- Gamification can encourage students to take ownership of their learning
- Discover the different gamified resources one teacher uses to engage students
- See related article: Are you teaching with Minecraft and Roblox? You should be
Gamification is one of the biggest in education trends right now in education. According to ISTE, “Gamification is about transforming the classroom environment and regular activities into a game” (Haiken, 2021). Many students want more than just good grades from school–they want something physical or immediate. “Gamification empowers students with the ultimate in choices when setting goals for what badges and achievements they want to complete, which leads to learners building skills for self-reliance and self-control” (McCarthy, 2021).
Embracing gamification in the classroom will lead to students taking responsibility for their learning while also enjoying their time in class.
Here are three examples of gamification I use in my fourth grade classroom:
1. Gimkit: My students absolutely adore this game. They are constantly asking if there is a kit they can play. Gimkit is a game that can be played live or assigned to students as homework. Teachers create kits with questions for their students. There are multiple ways to play with those questions.
There are 2D modes, where the students have characters called gims, and they play
collaborative games such as Tag or Capture the Flag. There are also non collaborative games like Farm Chain and Fishtopia. The questions in each kit are used to help the students get energy to be able to complete the tasks at hand. If they do not answer questions correctly, they will run out of energy and won’t be able to move.
Apart from the 2D modes, there are also game show modes where the students have to answer as many questions correctly as they can and to earn points towards the tasks in each specific mode.
Gimkit is a super fun way to have your students learn through repetition and competition. I use them in my classroom as homework so the students can play and complete tasks at home, as well as in school to review concepts or questions on an upcoming test.
2. Kahoot!: The ever-loved Kahoot has become a fan favorite way to gamification in classrooms all the way from elementary through higher education. Much like Gimkit, teachers create sets of questions in Kahoot! and display them to their students in a game show format.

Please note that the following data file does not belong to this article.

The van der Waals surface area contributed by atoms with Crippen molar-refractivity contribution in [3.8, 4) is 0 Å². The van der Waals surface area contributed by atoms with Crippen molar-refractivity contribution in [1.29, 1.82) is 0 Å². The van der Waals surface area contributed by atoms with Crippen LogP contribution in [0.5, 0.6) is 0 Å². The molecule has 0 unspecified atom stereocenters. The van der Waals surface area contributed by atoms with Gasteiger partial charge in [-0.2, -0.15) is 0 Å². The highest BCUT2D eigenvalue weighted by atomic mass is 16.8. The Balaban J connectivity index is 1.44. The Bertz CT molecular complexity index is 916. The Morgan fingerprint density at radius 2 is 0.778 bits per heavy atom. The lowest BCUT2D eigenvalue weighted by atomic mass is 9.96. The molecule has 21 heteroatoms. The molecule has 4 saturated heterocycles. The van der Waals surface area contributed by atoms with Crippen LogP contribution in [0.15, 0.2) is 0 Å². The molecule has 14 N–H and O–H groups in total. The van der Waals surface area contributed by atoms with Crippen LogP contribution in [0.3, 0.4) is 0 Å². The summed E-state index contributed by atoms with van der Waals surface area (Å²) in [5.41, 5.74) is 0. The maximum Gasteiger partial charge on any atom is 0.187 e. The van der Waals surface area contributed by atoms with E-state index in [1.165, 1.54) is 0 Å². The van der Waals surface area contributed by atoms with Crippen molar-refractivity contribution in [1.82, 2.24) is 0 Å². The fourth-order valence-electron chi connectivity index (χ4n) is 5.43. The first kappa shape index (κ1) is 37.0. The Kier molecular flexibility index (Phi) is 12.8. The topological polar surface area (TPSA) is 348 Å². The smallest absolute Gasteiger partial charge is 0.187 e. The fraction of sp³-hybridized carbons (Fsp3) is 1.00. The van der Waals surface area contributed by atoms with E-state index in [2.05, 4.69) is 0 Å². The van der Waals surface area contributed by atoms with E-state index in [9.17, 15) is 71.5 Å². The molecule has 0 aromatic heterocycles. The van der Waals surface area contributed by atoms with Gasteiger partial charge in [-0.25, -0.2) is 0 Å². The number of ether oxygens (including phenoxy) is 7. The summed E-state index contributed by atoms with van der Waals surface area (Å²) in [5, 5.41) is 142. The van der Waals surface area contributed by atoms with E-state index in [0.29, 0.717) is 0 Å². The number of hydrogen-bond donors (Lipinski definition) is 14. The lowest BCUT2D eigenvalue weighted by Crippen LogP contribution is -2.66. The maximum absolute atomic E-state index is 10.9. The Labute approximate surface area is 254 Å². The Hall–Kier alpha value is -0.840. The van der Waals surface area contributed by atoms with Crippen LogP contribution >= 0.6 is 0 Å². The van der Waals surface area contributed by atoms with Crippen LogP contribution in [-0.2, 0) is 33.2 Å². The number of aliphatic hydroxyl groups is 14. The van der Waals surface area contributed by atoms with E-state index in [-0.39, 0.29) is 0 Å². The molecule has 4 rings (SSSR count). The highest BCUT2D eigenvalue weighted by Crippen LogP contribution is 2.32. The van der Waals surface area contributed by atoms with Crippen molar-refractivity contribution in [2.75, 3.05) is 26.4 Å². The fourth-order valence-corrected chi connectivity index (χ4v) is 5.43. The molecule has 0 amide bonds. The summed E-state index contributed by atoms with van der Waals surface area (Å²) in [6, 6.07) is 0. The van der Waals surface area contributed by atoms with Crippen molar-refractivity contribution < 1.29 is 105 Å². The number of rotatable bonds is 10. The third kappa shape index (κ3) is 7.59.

Students get points for answering questions correctly, and can earn extra points based on how quickly they answer. Classmates are competing against each other to see who can get the most points by the end of the set of questions.
One of my favorite features of Kahoot! is the discover page. On this part of the website, sets of questions are already made and ready to be used by anyone. Some sets are made by other teachers, while others are from companies like Disney, National Geographic, and NASA.
These sets come in handy in a pinch and it can be so nice as a busy teacher to not have to take the time to create a whole set of questions yourself–especially if someone has already done it!
3. Prodigy: Last, but certainly not least, Prodigy is one of the biggest up and coming ways to use gamification in a classroom. Prodigy is a website that is split up into two different game modes. According to the website, “In Prodigy Math, students are wizards engaged in epic math battles. In Prodigy English, students collect and harvest resources to build their very own world” (Prodigy). Students are able to play with their classmates when they are at school and learn from each other as well as through the game.
One of the best things about Prodigy for teachers is that they have questions that align to curriculum standards from grades 1 through 8. There is no need to come up with questions for the students, because they are already provided. Teachers can assign questions from specific standards and monitor students’ progress on each question.
Parents can also access to Prodigy and are able to purchase the game for their
students at home. This is a wonderful way for parents to be engaged with their student’s learning and it’s a great opportunity for children to learn at home.
Gamification is a huge part of education in today’s world. According to the Smithsonian Science Education Center, “Using gamification to aid in cognitive development will allow an increase in the activity of the regions of the brain to allow for adequate development” (Smithsonian, 2016). There are so many different ways to use gamification in the classroom. I have given just a few of my students’ and my own favorites that are frequently used in my classroom.
5 benefits of Gamification. Smithsonian Science Education Center. (2016, March 10).
Haiken, M. (2021, February 12). 5 ways to gamify your classroom. ISTE.
McCarthy, J. (2021, December 13). Using Gamification to Ignite Student Learning. Edutopia.
Prodigy. (2023). Free math learning game for kids. Free Math Learning Game for Kids | Prodigy Education. https://www.prodigygame.com/main-en/